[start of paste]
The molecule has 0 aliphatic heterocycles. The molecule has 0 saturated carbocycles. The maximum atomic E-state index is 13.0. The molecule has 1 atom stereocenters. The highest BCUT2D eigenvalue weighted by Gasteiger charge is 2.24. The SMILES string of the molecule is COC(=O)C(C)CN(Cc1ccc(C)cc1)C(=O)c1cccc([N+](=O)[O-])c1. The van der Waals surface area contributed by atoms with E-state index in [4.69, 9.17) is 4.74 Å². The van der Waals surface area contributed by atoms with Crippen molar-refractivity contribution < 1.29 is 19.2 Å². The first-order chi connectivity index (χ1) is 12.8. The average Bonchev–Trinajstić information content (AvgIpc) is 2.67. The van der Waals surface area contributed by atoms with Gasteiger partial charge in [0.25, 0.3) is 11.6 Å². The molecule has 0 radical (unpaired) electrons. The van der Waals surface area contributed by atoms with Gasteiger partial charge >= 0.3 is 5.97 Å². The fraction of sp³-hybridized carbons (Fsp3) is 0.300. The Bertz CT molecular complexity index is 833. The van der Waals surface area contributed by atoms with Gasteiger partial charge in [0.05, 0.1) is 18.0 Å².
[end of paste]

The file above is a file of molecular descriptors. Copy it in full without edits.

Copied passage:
The molecule has 0 aliphatic heterocycles. The molecule has 0 saturated carbocycles. The maximum atomic E-state index is 13.0. The molecule has 1 atom stereocenters. The highest BCUT2D eigenvalue weighted by Gasteiger charge is 2.24. The SMILES string of the molecule is COC(=O)C(C)CN(Cc1ccc(C)cc1)C(=O)c1cccc([N+](=O)[O-])c1. The van der Waals surface area contributed by atoms with E-state index in [4.69, 9.17) is 4.74 Å². The van der Waals surface area contributed by atoms with Crippen molar-refractivity contribution < 1.29 is 19.2 Å². The first-order chi connectivity index (χ1) is 12.8. The average Bonchev–Trinajstić information content (AvgIpc) is 2.67. The van der Waals surface area contributed by atoms with Gasteiger partial charge in [0.25, 0.3) is 11.6 Å². The molecule has 0 radical (unpaired) electrons. The van der Waals surface area contributed by atoms with Gasteiger partial charge >= 0.3 is 5.97 Å². The fraction of sp³-hybridized carbons (Fsp3) is 0.300. The Bertz CT molecular complexity index is 833. The van der Waals surface area contributed by atoms with Gasteiger partial charge in [0.05, 0.1) is 18.0 Å².